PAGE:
In vivo 1H magnetic resonance spectroscopy (MRS) enables a non-invasive determination of tissue concentrations of various metabolites and compounds in animals or humans. Thus, metabolism can be investigated in vivo, and pathological as well as drug- or exercise-induced changes of the metabolism can be observed. MRS is increasingly being recognized as a valuable tool for the assessment of those anatomical regions - and related diseases - that are normally inaccessible for clinical examination (e.g. brain tumours).
In the past decade 3T MRI started to be routinely used for clinical examinations because, compared to the first 1.5T MRI spectrometers, it results in enhanced SNR and faster acquisitions. Nowadays, high field MRI spectrometers (3 to 7T and above) are used in many centres, mostly for research purposes. Higher magnetic field lead to better spatial resolution, while also increasing the separation of chemically distinct peaks, making it easier to attempt spectra profiling for metabolite identification. Despite this increase in spectral resolution, investigators and physicians hardly ever analyze the whole fingerprint of the spectrum which limits peak identification and quantification.
In this work we investigate the possibility to perform chemometric analysis on MRS datasets. To do so we have collected and analyzed localized spectroscopy, performed on patients diagnosed with various grades of glioma. Gliomas account for about 40% of total primitive brain tumours, and a discrimination between high and low glioma grades remains a vital diagnostic decision, determining the most effective treatment and having an important impact on the patient management and its outcome. We discuss the application of the Global Spectrum Deconvolution algorithm (GSD) on MRS data, followed by the generation of synthetic spectra to be used to generate the matrix used in subsequent statistical evaluation. GSD, made available in the Mnova software package of Mestrelab, is capable of identifying even poorly resolved spectral peaks and of fitting all recognizable peaks even in a very complex 1D spectrum in a surprisingly short time (typically a dozen seconds for up to 1000 peaks). It is fully automatic and objective (no human intervention is required) and produces a table of all detectable spectral peaks and their parameters. Such a table can be then used for various purposes like generation of artefact-free synthetic spectra (with or without resolution enhancement), stick spectra, artefact-free integrals, as well as accurate binning void of any bin-crossover problems due to the overlapping wings of spectral peaks.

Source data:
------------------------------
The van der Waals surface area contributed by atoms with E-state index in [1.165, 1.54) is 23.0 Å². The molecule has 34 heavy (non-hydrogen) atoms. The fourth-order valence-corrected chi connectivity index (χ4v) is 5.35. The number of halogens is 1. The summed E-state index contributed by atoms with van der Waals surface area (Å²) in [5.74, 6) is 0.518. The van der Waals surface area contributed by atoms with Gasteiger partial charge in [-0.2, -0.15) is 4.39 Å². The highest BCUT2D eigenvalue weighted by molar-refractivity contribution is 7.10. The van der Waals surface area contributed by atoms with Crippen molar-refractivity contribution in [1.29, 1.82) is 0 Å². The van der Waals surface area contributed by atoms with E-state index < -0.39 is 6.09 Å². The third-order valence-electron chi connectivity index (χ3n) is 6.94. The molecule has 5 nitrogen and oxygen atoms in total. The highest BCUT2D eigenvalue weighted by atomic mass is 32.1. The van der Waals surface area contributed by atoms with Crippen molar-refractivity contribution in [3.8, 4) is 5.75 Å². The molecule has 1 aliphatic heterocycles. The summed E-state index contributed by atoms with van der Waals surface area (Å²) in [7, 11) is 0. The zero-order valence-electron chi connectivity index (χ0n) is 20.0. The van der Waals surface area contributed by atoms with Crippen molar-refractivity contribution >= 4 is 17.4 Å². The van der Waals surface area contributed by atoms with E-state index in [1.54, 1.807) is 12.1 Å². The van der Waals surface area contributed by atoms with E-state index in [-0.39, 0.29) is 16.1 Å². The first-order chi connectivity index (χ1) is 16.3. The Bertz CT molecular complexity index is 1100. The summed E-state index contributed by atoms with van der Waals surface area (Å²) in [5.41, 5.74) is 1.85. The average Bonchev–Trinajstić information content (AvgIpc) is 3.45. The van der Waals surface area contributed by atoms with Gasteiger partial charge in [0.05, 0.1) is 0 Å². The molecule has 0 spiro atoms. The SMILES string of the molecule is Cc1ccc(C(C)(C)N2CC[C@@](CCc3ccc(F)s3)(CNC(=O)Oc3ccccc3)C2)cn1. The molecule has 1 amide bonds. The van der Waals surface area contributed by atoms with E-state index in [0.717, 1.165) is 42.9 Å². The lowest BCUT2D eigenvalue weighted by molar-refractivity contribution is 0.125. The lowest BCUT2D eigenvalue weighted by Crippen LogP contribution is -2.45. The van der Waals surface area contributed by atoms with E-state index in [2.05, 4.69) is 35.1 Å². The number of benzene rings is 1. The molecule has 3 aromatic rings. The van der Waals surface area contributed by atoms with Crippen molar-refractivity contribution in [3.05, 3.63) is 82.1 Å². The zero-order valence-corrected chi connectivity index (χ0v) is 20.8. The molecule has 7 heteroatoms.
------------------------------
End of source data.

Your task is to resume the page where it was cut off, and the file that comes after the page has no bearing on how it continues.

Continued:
Moreover, with the aim to identify metabolite peaks in an MRS spectrum using freely available metabolite databases (e.g.HMDB), we introduce the spin system definition for each standard metabolite. This allows us to take advantage of the spin simulation tool available under the used software to simulate the spin system at any desired magnetic field and nearly spin system size independently. The resulting simulated spectra are then employed to assign selected peaks in the MRS spectrum of interest.
This work will lead to the introduction of chemometric approaches to MRS data and to metabolite identification based on repositories acquired at different magnetic fields. In particular, for the dataset presented here these approaches can be integrated with histopathology and routine neuroimaging to facilitate the distinction between tumour types and grades.
Please, cite this online document as:
Mari S., Righi V., Nocetti L., Valentini A., Schenetti L., Marchioro C., Sykora S., Cobas C.,
Toward direct application of multivariate statistical analysis to MRS Datasets,
Poster at 54th ENC, Asilomar (CA), April 14-19, 2013, DOI: 10.3247/SL4Nmr13.001.